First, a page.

Volume 77 / Number 48 - April 30 - May 6, 2008
West and East Village, Chelsea, Soho, Noho, Little Italy, Chinatown and Lower East Side, Since
1933

jerryA tale of two newspapers; Reflections of a writer

By Jerry Tallmer

The Villager, a weekly newspaper serving the people and businesses of Greenwich Village, was founded in 1933 by the brother-and-sister team of Walter and Isabel Bryan. It was therefore only 22 years old when, in the summer of 1955, four World War II veterans — Ed Fancher, Daniel Wolf, Norman Mailer and myself — met to talk about starting our own weekly; but for us and other adventurous Villagers, the existing paper might have been 82 years old. I always thought of it as a newspaper for little old ladies with cats, and there was, in fact, a cat named Scoopy who conducted a chitchat column for the musty Villager from his vantage point, as I remember it, on a windowsill of The Villager’s office. (Scoopy’s still doing it, though today the column is a fun and informative read.)

“It was actually a very successful neighborhood newspaper,” says Ed Fancher, the only other surviving member of The Village Voice’s Founding Four. “It made more money, had more advertising, had more pages than any other weekly in New York. That’s one of the reasons we started The Voice.”

Walter Bryan had been, in Fancher’s words, “an advertising guy from Kansas City, Missouri,” and The Villager had a natural bent for the Chamber of Commerce outlook, the bank and real estate community. It was, in truth, loaded with real estate and apartment ads — the main reason for buying the paper for those otherwise uninterested in its coverage of ladies’ socials and community events at Greenwich House or its endless plugging of the annual — biannual? It never seemed to go away — Greenwich Village Outdoor Art Show to which would-be Van Goghs from across the country would bring their daubster sales and publicity. This recurring promotion for The Villager was a bad joke to all the real artists, from Edward Hopper on down to the gang of young 10th St. rebels who hung out at The Club or the Cedar Bar on University Pl. or Louie’s joint just off Sheridan Square.

Still and all, to Edwin C. Fancher, himself a small-town boy from Middletown in Orange County, N.Y., the Bryans’ Villager was a “very good — if very conserva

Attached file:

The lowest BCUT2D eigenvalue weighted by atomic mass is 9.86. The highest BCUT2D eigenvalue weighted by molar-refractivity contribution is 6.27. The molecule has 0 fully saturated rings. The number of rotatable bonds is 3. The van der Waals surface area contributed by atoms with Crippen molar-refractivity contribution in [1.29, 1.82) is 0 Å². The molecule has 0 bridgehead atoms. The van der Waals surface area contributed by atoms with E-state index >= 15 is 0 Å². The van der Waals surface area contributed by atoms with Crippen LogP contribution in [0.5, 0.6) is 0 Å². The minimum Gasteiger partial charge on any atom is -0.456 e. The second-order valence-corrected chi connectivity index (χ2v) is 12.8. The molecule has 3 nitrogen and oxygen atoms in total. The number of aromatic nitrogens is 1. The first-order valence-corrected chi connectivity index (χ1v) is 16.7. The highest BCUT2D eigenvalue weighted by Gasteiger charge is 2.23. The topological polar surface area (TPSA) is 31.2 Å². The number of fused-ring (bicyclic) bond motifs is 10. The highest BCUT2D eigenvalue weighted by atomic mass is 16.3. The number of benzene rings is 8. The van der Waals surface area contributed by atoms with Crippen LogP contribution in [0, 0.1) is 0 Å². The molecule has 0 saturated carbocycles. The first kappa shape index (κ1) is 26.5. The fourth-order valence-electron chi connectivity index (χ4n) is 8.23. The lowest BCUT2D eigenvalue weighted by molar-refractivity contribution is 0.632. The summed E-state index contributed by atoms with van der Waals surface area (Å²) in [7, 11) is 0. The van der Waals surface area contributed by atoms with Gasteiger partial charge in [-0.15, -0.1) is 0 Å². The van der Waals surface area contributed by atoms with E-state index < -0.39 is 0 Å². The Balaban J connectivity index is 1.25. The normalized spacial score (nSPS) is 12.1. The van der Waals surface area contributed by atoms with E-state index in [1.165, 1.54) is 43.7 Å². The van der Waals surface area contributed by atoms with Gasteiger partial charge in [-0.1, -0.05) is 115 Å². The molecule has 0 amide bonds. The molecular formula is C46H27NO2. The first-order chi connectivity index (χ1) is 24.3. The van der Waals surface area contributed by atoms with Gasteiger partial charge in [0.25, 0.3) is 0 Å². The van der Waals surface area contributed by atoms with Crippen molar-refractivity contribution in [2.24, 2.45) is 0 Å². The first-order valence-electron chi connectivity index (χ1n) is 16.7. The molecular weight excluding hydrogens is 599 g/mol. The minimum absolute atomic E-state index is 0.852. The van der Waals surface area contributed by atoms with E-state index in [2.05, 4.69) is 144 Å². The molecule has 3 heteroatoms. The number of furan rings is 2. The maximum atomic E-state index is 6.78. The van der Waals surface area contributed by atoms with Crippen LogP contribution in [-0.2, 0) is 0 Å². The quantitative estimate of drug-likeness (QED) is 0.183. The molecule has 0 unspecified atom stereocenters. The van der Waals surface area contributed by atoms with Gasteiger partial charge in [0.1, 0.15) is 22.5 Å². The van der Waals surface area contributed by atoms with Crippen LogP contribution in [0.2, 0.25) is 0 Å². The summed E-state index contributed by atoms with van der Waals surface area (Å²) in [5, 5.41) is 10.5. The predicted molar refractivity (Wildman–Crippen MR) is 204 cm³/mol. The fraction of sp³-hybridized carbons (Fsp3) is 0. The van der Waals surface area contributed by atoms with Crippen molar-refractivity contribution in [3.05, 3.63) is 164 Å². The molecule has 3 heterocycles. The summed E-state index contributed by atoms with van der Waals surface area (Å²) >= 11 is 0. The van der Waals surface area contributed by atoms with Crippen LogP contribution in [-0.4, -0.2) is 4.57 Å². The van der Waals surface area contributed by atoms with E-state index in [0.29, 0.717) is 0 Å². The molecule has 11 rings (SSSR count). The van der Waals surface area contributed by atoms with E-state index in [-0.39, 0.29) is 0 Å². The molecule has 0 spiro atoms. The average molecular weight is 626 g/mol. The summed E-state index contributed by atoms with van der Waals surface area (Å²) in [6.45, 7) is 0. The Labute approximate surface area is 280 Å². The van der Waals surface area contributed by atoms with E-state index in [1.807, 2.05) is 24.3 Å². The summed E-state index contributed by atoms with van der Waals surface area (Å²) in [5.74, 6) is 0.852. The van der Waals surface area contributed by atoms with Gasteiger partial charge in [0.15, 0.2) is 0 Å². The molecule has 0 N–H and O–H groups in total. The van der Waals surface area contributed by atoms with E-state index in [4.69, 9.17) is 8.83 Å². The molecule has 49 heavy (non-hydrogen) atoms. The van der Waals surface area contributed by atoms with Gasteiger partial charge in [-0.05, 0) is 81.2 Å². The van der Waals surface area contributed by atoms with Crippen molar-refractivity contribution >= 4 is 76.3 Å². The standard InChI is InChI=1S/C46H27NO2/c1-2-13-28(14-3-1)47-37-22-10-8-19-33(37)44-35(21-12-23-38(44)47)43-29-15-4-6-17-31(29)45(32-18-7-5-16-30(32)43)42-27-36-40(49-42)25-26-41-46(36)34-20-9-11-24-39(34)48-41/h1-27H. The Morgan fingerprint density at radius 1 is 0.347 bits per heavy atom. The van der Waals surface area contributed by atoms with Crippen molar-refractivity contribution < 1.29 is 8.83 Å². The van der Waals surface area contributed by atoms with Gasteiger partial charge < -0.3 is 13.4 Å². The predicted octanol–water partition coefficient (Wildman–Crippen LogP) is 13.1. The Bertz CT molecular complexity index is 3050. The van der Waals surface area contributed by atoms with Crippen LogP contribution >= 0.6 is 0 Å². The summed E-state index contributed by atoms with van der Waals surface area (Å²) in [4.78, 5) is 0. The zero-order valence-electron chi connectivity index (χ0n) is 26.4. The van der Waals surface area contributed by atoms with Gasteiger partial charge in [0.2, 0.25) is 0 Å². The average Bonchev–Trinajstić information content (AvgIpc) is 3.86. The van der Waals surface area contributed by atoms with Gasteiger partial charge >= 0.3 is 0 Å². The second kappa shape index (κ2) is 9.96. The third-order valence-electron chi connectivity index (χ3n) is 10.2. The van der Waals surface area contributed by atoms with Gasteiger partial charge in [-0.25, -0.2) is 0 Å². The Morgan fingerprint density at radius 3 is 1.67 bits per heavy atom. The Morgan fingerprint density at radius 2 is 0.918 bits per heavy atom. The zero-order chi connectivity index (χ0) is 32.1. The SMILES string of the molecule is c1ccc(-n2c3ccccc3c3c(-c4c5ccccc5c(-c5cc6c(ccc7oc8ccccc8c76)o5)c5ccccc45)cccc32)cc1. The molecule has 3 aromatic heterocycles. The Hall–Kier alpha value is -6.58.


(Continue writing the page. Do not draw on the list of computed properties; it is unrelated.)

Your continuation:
tive, small-town New England-type newspaper.”

Cover of The Villager
cover
The Villager’s Oct. 27, 1955, front page, the day after the first issue of The Village Voice, featured an article on the 90th anniversary of the Tough Club. Boasting city leaders, mayors and judges as members, the club was founded in a bar owned by George Topf. A typo called the club Tough and the name stuck. Its clam chowder parties were renowned.

What it did not represent, to Ed, to Dan Wolf, to Norman Mailer and most certainly not to me, was the Village into which, coming out of World War II, we had moved, and our reason for moving into it — the Village with Eugene O’Neill, Edna St. Vincent Millay, the old artists, the new artists, Maxwell Bodenheim, Joe Gould and all that.

“I even took an ad out in The Villager,” says Fancher, a rugged, red-bearded (now snowy-white-bearded) psychologist who had served in the 10th Mountain Division under a sergeant named Fred Fleck. When they met again at the New School after the war, they started a moving business in Fred Fleck’s pickup truck, and their ad in The Villager promising “Cheap Packing.”

Soon after the start of The Voice, The Villager acquired a new editor named William H. Honan — a tall, gangly, likable young man who had come over from The New Yorker and would one day go over to The New York Times. There might have seemed a certain softness in him — so it appeared to me — until the moment the distributors’ union, threatening to strike The Village Voice, sent a couple of gentlemen — “like out of ‘The Sopranos,’ ” says Ed — over to have words with publisher Fancher. Shortly after, my phone rang. It was Bill Honan at The Villager.

“I just wanted you to know that if you have any trouble you can use our trucks,” he said, in what always seemed to me to be an extraordinary act of generosity.

In 1992, under new ownership, The Villager fell on hard times and the paper stopped publishing for half a year, but was then bought by the husband-and-wife team of Tom and Elizabeth Butson. Tom had retired after many years as an assistant news editor at The New York Times. His wife, Elizabeth, was a vice president at Philip Morris.

Once again, one day my telephone rang. It was Tom Butson, asking me to come down and talk with him about writing for The Villager.

“I can’t pay you much,” he said, “but I’ll print you.”

He ran the paper most gallantly, until 1999, despite a draining series of chemo treatments.

Right before Tom died in 2000, he and Elizabeth sold the paper to John W. Sutter, who runs it to this day. Ed Fancher hasn’t read The Village Voice in years, nor have I.

“But I never miss an issue of The Villager,” says the founding publisher of The Village Voice.

A founding editor of The Village Voice, creator of the Obie (Off-Broadway) awards and longtime New York Post writer and theater critic, Tallmer is a Villager arts and theater feature writer and managing editor of Thrive NYC, a Community Media monthly magazine.

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